Because I have a personal interest in collecting small scale ceramics,  I realized early on that Santa Cruz has an exceptional community of ceramic artists.  What I was experiencing gelled for me when artist Steve Hum suggested I read Karen Massaro's book "Time and Place, fifty years of Santa Cruz Ceramics."  The book reviews more than 50 working artists in the area.  I was drawn to Karen's work in 1997 because of its oriental elegance and personalized inlayed and embossed details.  Karen has been working in the Santa Cruz area for more than thirty years, and is currently featured in an exhibit at the Santa Cruz Museum of Art and History.  

To learn more about Karen's work, Click Here to view our coverage of her work from Open Studios 1997, or visit the museum and see the show! 

Santa Cruz is also home to a number of skilled glassmakers, many of whom have connections to the world famous and avante garde glass community in Seattle Washington.  Steve Lundberg specializes in lustrous Tiffany-like glassware and delicate fused glass scenes embedded in crystal.  Wayne Robbins intricate multi-layered glass beads and animal forms with exceptionally detailed surface textures.  Jim and Connie Grant specialize in heavy, prismatic glass vessels with bold contemporary designs.  As is traditional in the medium, each artist follows a unique personal vision in the creation of their work.  Although glassmaking is based on ancient processes and techniques, the medium is incredibly versatile, allowing individual artists a great deal of flexibility.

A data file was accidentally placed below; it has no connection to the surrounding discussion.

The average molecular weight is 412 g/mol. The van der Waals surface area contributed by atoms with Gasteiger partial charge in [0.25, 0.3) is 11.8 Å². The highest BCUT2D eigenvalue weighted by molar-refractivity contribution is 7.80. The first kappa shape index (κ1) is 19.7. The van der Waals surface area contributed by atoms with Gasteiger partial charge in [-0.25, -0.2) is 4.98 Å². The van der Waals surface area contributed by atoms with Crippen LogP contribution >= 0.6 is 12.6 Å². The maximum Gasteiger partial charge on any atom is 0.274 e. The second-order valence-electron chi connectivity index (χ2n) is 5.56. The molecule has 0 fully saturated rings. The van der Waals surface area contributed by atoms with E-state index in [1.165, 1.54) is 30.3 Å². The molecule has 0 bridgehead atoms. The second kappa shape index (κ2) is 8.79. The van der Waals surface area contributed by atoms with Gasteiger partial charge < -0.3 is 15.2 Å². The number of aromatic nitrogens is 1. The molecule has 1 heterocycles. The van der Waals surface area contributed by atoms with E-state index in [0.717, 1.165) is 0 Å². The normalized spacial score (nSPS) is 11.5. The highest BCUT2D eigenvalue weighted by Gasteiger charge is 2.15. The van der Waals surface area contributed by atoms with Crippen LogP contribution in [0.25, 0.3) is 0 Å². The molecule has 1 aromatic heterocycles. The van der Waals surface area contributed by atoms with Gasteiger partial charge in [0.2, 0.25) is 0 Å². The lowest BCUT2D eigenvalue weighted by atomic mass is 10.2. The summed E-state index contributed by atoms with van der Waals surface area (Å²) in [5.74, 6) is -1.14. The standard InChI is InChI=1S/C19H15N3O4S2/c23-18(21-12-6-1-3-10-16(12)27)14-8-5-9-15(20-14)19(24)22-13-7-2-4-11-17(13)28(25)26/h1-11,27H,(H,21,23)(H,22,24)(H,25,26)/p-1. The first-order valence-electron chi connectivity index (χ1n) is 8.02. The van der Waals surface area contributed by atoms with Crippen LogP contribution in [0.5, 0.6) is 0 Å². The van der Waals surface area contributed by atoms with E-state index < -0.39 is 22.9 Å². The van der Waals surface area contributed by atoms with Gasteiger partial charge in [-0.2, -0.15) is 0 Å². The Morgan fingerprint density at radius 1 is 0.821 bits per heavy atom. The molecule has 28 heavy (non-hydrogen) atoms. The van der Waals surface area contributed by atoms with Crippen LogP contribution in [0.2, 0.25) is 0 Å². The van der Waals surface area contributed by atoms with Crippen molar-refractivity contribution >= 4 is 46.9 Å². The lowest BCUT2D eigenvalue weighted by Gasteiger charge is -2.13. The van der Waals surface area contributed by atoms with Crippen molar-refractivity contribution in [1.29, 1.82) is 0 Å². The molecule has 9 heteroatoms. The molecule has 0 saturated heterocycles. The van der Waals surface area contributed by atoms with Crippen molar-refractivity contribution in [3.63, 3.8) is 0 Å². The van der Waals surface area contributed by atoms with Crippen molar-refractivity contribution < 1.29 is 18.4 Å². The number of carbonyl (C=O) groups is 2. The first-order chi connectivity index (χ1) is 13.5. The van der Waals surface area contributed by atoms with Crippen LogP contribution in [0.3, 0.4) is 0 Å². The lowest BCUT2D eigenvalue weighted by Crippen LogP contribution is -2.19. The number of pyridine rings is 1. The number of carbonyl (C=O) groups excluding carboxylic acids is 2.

I will take this opportunity to thank Buff Mckinley, Cultural Council board member, and coordinator of this year's show.  Buff was a driving force in making this one of the best Open Studios events ever, and was also responsible for creating the beautifully illustrated catalog and calendar.  I would also like to thank my friend James Harman for accompanying me for three years running, and for adding his unique perspective on the work and on the show.

Well that's about all I have to say.  I hope I have helped to convince you to visit the area, and to attend the show if you can.  If you can't make it during Open Studios, the artists are still around, and contact information is available through the Cultural Council.  Once again I was overwhelmed by what I saw during the three weekends that made up the show.  To discuss artists and their work, and to say something worthwhile, or at least to say more than the obvious is difficult, but it is well worth the effort.  By writing about the work, one is forced to examine it closely, and to decide what it is about it that is appealing, interesting, or successful.  In the process I have enriched my own knowledge of the arts, and what it means to be a working artist at the end of the 20th century.

I'll be back for more next year!  See ya there!

To learn more about Open Studios and the Santa Cruz area

visit the official Cultural Council of Santa Cruz County Web Site


Santa Cruz Open Studios 1999 Review